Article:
Georg Lukács famously argued that "the novel is the epic of a world that has been abandoned by God."
Well, not according to Margaret Anne Doody. In The True Story of the Novel she argues not only that “the Novel has a religious well-spring" (p.172) but also that "a certain chauvinism leads English-speaking critics to treat the Novel as if it were somehow English, and as if the English were pioneers of novel-writing – ignoring, for instance, the very visible Spanish novels of the sixteenth and early seventeenth centuries. A consideration of Spanish phenomena alone would lead to an admission that Catholicism and a pre-modern economic setting could also give rise to the Novel." (pp.1-2)
The novel need not be seen as a post-Protestant, secular genre. In fact she goes out of her way to point out that "in twentieth-century criticism the Novel is seen also as not only displacing but replacing myth, or religious narrative, or rather religion – customarily Christianity- itself. … We accept such a view as literal history (instead of as an image) only at the cost of ignoring the facts."(p.3)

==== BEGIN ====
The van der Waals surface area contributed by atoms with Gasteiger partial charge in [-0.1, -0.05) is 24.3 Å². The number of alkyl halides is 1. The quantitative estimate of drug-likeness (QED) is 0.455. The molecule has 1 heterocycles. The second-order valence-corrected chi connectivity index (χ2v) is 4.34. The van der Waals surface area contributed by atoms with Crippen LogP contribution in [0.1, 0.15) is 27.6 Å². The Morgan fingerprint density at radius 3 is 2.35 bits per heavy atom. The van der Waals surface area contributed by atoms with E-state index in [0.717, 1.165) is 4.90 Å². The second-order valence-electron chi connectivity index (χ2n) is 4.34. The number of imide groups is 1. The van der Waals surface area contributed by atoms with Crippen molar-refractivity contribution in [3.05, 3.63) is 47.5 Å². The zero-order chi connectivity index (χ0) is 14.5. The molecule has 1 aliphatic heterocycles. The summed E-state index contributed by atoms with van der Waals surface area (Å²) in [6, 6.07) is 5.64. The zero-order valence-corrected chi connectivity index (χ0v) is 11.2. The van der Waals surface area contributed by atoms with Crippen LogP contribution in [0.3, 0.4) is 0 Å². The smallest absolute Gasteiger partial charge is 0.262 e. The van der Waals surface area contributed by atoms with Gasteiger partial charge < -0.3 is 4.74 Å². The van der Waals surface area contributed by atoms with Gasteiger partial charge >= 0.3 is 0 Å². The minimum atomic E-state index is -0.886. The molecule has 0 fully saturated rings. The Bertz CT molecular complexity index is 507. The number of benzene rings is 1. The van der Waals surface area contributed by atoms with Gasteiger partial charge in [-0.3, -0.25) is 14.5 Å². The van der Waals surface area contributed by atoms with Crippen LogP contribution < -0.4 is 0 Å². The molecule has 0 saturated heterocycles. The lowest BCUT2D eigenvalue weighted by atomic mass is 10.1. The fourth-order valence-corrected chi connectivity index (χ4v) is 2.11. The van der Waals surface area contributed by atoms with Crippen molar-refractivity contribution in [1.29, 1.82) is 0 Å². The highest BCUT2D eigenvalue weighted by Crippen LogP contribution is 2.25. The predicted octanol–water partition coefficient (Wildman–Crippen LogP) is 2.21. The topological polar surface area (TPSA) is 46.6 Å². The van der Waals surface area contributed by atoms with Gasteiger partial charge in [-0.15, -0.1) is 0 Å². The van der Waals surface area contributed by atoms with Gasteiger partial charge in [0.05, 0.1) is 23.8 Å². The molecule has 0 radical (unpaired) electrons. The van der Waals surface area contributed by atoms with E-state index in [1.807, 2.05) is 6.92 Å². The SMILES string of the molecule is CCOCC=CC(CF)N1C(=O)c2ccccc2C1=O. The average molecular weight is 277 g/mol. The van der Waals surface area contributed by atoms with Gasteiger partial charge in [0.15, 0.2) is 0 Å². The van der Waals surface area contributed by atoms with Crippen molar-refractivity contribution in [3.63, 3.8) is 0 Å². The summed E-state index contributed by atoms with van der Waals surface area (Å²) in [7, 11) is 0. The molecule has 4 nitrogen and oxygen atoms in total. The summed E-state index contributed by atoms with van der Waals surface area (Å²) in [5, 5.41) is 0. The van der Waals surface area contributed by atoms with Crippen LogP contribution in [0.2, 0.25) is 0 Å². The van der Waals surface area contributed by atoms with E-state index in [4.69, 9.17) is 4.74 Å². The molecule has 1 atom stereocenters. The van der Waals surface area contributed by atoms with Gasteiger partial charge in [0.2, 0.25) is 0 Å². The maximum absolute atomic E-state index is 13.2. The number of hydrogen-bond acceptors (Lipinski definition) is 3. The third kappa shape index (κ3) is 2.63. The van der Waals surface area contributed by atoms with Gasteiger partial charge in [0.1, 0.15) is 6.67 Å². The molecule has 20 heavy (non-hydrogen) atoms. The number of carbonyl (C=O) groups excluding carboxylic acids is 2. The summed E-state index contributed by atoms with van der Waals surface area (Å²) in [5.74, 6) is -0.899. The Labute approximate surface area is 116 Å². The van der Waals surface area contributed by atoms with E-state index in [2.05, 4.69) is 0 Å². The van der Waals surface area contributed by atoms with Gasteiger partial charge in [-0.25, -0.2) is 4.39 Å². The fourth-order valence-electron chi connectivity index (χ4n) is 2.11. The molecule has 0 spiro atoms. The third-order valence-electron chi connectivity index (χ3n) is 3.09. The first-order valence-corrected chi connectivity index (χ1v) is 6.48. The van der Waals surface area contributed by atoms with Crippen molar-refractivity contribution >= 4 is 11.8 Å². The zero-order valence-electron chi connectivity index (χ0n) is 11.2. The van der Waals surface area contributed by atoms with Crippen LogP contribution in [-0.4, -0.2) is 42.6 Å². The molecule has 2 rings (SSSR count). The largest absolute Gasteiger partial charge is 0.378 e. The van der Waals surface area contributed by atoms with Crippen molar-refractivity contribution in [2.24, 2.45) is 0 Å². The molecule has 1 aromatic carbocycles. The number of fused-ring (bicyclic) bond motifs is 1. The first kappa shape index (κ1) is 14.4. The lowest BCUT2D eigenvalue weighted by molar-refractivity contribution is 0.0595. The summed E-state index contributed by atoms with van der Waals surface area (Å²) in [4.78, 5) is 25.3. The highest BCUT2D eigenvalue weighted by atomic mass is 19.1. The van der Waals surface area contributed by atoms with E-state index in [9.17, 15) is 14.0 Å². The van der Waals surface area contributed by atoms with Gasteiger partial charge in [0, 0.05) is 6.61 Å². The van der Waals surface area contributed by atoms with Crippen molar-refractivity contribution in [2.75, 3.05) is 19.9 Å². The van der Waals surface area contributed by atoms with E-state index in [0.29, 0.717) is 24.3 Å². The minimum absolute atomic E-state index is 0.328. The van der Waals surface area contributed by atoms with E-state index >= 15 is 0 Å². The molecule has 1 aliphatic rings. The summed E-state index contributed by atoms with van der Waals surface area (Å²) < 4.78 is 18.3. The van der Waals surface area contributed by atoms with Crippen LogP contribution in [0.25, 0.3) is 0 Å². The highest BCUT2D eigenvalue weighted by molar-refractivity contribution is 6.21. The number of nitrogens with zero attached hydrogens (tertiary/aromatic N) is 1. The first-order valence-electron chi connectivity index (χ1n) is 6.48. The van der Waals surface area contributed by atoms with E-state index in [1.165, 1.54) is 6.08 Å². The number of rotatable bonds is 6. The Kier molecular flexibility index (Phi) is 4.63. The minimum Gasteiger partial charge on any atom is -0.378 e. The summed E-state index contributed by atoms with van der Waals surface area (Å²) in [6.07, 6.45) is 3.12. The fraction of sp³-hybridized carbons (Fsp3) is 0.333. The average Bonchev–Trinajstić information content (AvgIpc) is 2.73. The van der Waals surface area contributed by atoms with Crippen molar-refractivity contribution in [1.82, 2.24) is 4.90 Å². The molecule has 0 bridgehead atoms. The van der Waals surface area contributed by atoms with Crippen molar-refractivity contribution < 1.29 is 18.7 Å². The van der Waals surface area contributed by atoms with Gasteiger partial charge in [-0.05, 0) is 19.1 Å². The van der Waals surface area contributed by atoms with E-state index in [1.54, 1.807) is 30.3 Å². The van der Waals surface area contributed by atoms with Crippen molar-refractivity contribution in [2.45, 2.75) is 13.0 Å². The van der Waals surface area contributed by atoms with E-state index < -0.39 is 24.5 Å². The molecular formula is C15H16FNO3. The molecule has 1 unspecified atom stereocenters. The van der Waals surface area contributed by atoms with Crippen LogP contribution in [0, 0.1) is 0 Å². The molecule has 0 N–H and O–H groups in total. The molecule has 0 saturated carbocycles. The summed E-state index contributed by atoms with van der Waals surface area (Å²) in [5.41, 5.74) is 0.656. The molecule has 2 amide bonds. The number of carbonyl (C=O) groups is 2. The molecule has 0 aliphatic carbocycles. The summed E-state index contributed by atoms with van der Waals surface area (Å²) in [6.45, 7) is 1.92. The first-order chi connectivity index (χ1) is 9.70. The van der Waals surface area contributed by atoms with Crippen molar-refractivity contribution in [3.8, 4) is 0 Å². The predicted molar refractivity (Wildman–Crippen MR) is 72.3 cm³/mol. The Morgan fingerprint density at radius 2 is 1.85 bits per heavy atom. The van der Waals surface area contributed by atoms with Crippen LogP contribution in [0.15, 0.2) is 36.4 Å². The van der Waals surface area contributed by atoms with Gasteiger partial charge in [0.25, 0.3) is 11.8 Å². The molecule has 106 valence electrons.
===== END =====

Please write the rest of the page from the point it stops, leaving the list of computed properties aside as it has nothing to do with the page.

Doody is no Catholic apologist and I wouldn't necessarily endorse all of her arguments but she does effectively demonstrate how narrow-minded English literary criticism has sometimes been. She also provides the groundwork for some interesting Catholic interpretations of the novel. She argues, for instance, that "what we term 'the Rise of the Novel,' meaning the advent of Prescriptive Realism, was Protestant enough to dismiss Mary out of hand" (p.453) and attempts to redress the balance by having a whole section of her book on Mary.